Written by Miami Today on June 16, 2005
Miami is a weekly feature of Miami Today, keeping readers ahead
of the news. Here are highlights from the most current edition.
GOLF DEVELOPER: The City of Miami continues to seek a developer for a four-star hotel on the city-owned Melreese Golf Course, 1802 NW 37th Ave. The city has been searching for a developer for the 135-acre land near Miami International Airport since last year. The project would include a first-class hotel with fewer than 349 rooms and a clubhouse and pro shop at the 18-hole golf course. Proposals are due Sept. 7. Details: Meredith J. Nation, (305) 400-5061 or email@example.com.
HIRING PLANS: A third of employers across Miami-Dade County say they plan to recruit staff in the third quarter, results from a study out this week show. That’s almost twice as many who said they would be hiring between April and June but half as many as in Broward County, where employers plan to expand their workforces from July to September. The Manpower study showed 31% of the 16,000 employers polled nationally anticipated new hires. The Florida average is 36%.
HONOR HELPS: The Miami Museum of Science & Planetarium is using the Presidential Award for Excellence in Science, Mathematics and Engineering Mentoring to boost its mentoring program for underprivileged youth. "We are trying to increase the pipeline by getting more kids into college and seeing them graduate," said Judy A. Brown, senior vice president of programs. The award includes $10,000 and a certificate given by the National Science Foundation for the White House. The funds, she said, support college students’ salaries for summer jobs at the museum.
GAS AGREEMENT: Florida International University and the National Agency for Hydrocarbons of Colombia signed an agreement last month to explore and develop Colombia’s oil industry, said Harlan Sands, executive director of FIU’s Hemispheric Center for Environmental Technology and the Center for Technology and Energy of the Americas. Mr. Sands and Jose Armando Zamora, director of the National Agency for Hydrocarbons of Colombia, signed the agreement. The goal is to help the Colombian government set up an agency to maximize value of the country’s natural resources through a better regulatory agency, said Mr. Sands. Funded by the Colombian National Agency for Hydrocarbons, the university’s research entities will lead the effort.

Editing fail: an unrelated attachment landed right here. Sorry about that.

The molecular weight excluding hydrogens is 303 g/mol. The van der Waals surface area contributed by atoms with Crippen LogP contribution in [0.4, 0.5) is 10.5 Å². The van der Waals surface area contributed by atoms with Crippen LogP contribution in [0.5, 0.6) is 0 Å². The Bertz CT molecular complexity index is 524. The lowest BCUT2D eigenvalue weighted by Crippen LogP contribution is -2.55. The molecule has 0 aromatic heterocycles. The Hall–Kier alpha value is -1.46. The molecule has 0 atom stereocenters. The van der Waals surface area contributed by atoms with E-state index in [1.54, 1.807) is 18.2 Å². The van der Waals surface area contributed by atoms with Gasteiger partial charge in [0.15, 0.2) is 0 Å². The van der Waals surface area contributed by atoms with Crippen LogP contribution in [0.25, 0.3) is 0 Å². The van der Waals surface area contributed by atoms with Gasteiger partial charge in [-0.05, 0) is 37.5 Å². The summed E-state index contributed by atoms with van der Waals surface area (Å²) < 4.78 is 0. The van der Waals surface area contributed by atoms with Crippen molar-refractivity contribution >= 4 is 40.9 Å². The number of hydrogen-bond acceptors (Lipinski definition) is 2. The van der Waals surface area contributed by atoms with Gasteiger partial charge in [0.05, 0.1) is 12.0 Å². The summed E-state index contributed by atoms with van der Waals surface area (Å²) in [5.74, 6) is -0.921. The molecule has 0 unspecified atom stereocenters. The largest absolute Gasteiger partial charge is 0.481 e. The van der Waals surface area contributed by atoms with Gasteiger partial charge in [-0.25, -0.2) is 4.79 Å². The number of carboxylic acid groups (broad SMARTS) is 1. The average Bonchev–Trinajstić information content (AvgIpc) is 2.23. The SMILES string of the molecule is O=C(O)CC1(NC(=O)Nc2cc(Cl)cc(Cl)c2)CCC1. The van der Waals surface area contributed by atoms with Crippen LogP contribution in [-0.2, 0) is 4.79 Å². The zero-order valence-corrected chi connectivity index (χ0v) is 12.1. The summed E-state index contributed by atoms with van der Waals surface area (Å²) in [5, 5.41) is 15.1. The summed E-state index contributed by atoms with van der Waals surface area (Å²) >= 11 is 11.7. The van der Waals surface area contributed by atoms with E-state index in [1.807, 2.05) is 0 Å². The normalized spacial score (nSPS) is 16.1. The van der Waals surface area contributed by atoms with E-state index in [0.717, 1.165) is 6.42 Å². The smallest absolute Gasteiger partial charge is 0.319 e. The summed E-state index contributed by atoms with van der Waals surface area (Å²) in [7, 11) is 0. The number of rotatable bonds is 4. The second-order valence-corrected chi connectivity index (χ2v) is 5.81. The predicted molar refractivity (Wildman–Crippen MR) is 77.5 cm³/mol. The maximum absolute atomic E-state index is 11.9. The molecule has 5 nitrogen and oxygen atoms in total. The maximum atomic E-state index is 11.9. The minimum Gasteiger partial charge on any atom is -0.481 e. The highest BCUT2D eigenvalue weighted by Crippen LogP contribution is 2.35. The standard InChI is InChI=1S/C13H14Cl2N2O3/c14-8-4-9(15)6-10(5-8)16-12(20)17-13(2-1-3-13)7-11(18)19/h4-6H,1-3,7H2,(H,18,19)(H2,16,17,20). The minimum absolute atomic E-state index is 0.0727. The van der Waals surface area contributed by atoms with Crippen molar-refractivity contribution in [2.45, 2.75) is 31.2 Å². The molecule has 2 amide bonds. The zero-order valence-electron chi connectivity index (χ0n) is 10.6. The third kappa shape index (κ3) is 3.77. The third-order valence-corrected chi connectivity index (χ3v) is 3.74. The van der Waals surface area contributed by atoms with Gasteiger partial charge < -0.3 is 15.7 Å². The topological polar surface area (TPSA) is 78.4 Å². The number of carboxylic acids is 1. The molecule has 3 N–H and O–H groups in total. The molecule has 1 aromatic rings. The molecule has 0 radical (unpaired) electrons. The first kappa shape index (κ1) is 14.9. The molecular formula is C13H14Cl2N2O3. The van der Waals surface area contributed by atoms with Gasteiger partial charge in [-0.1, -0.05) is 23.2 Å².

FINANCIAL ACQUISITION: A subsidiary of Swiss company EFG Bank has agreed to acquire Dresdner Lateinamerika Financial Advisors for an undisclosed price. Victor M. Echevarria, chairman and chief executive of EFG Capital International, said the company signed an agreement Monday to acquire DLFA and the transaction is expected to close in August. The acquisition, Mr. Echevarria said, will enable the company to expand its geographical coverage. "They are more active in Central America than we are," he said. "We have been more focused on South America and Mexico." EFG Capital will absorb all 25 employees from DLFA, boosting its headcount to 73. Mr. Echevarria said EFG Capital will continue to keep an eye out for other acquisition opportunities.
AIRPORT LOBBYING: Representatives of the Greater Miami Chamber of Commerce returned from a Washington trip this week cautiously optimistic about receiving funds for airport security. Lobbying for $123 million, chamber members are seeking help to purchase explosive-detection systems and hire additional customs inspectors to speed up processing time. "We have been receiving a broader recognition of the problem at Miami International Airport," said Lee Sandler, chairman of the chamber’s advocacy committee. Mr. Sandler said the airport has to make better use of existing resources. "It is not an easy solution to the problem," he said.